God owns the cattle on a thousand hills, the wealth of every mine and he wishes to share that with his children.
Jesus Christ knew what would take place.
He could have had everything ready and just had the disciples pass out the food.
But the principle that he exercises is that his disciples are to be co-laborers with God.
They were expected to do what they could do and expect God to do the rest.
I remember the story of George Mueller, who lived from 1805 to 1898, who founded many orphanages in England.
In the early days of his work he and his wife found themselves without any food to feed the children and no source to go to for food.
His response was to have the table set, gather his children around the table and expect God to provide and God always provided.
This is an excerpt from the booklet, The Life and Ministry of George Mueller by Ed Reese about one of those times.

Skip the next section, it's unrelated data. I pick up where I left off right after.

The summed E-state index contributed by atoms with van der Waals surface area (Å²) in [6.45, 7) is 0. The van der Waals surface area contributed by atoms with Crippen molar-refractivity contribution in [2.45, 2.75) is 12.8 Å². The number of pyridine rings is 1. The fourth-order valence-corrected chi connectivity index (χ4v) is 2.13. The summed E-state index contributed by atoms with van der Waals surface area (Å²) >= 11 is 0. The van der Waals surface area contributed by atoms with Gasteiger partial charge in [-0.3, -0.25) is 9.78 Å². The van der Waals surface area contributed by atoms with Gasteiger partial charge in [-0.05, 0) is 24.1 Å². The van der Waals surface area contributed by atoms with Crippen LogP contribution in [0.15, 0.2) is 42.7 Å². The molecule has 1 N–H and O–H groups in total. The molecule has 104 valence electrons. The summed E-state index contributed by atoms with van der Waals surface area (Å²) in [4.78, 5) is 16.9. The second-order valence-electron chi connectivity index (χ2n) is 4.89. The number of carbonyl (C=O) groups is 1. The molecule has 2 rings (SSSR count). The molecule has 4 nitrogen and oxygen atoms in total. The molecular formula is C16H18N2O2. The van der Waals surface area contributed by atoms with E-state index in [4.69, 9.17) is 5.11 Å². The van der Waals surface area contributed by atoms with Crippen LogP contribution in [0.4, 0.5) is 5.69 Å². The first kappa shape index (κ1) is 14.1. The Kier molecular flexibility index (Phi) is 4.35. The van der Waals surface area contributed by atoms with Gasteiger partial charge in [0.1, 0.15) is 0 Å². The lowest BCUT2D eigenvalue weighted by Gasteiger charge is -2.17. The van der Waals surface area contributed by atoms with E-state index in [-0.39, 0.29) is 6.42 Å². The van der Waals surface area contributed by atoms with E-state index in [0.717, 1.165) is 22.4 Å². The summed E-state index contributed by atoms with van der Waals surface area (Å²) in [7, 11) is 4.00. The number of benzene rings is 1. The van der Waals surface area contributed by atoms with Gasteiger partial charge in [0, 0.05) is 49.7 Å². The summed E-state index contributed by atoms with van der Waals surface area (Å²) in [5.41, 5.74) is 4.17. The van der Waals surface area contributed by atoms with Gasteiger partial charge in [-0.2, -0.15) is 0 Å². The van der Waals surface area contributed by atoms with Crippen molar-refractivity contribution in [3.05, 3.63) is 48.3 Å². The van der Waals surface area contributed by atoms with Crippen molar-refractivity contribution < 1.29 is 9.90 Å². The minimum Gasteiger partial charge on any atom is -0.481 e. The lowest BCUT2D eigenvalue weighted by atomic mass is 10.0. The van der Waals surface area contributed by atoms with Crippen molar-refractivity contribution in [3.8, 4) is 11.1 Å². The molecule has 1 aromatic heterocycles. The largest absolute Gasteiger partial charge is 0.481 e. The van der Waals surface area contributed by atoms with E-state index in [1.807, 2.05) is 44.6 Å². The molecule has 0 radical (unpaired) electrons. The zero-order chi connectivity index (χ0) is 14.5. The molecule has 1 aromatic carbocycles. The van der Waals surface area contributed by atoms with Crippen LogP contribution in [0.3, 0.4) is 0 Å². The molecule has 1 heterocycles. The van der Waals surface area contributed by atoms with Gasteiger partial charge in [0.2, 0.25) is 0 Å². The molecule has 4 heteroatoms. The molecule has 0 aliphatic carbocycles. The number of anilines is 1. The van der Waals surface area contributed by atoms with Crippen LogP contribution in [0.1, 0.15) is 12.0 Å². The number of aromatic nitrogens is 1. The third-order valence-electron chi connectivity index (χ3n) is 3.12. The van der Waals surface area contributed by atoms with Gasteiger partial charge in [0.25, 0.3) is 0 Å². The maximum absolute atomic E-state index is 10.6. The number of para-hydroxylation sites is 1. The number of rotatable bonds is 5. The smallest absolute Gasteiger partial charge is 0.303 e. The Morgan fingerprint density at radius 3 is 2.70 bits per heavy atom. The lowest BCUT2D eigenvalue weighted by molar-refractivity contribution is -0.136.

One morning the plates and cups and bowls on the table were empty. There was no food in the larder, and no money to buy
food. The children were standing waiting for their morning meal, when Mueller said, "Children, you know we must be in
time for school." Lifting his hand he said, "Dear Father, we thank Thee for what Thou art going to give us to eat."
There was a knock on the door. The baker stood there, and said, "Mr. Mueller, I couldn't sleep last night. Somehow I
felt you didn't have bread for breakfast and the Lord wanted me to send you some. So I got up at 2 a.m. and baked some
fresh bread, and have brought it." Mueller thanked the man. No sooner had this transpired when there was a second knock